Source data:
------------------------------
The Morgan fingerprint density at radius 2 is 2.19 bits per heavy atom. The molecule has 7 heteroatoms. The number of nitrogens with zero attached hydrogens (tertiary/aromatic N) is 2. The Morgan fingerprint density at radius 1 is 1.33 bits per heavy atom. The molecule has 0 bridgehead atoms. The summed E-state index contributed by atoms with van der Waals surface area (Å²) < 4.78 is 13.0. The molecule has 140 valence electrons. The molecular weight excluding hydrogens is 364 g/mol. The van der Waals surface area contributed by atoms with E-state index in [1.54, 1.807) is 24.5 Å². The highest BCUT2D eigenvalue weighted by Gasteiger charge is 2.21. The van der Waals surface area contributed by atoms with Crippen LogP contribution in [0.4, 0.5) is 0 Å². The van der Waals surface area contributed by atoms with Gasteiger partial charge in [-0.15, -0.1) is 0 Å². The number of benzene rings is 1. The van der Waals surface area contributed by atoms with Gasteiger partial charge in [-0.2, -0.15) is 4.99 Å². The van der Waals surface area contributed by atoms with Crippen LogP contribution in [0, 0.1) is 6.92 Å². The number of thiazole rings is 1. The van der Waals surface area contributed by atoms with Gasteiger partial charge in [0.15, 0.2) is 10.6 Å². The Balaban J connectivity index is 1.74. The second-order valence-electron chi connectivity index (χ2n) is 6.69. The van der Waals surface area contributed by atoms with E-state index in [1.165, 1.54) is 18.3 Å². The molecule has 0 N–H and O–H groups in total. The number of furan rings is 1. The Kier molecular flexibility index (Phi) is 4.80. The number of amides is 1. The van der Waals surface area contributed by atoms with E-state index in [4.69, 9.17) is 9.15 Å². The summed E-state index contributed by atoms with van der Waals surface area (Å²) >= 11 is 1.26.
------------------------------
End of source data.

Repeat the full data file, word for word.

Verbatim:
The Morgan fingerprint density at radius 2 is 2.19 bits per heavy atom. The molecule has 7 heteroatoms. The number of nitrogens with zero attached hydrogens (tertiary/aromatic N) is 2. The Morgan fingerprint density at radius 1 is 1.33 bits per heavy atom. The molecule has 0 bridgehead atoms. The summed E-state index contributed by atoms with van der Waals surface area (Å²) < 4.78 is 13.0. The molecule has 140 valence electrons. The molecular weight excluding hydrogens is 364 g/mol. The van der Waals surface area contributed by atoms with E-state index in [1.54, 1.807) is 24.5 Å². The highest BCUT2D eigenvalue weighted by Gasteiger charge is 2.21. The van der Waals surface area contributed by atoms with Crippen LogP contribution in [0.4, 0.5) is 0 Å². The van der Waals surface area contributed by atoms with Gasteiger partial charge in [-0.15, -0.1) is 0 Å². The number of benzene rings is 1. The van der Waals surface area contributed by atoms with Gasteiger partial charge in [-0.2, -0.15) is 4.99 Å². The van der Waals surface area contributed by atoms with Crippen LogP contribution in [0, 0.1) is 6.92 Å². The number of thiazole rings is 1. The van der Waals surface area contributed by atoms with Gasteiger partial charge in [0.15, 0.2) is 10.6 Å². The Balaban J connectivity index is 1.74. The second-order valence-electron chi connectivity index (χ2n) is 6.69. The van der Waals surface area contributed by atoms with E-state index in [1.165, 1.54) is 18.3 Å². The molecule has 0 N–H and O–H groups in total. The number of furan rings is 1. The Kier molecular flexibility index (Phi) is 4.80. The number of amides is 1. The van der Waals surface area contributed by atoms with E-state index in [4.69, 9.17) is 9.15 Å². The summed E-state index contributed by atoms with van der Waals surface area (Å²) >= 11 is 1.26.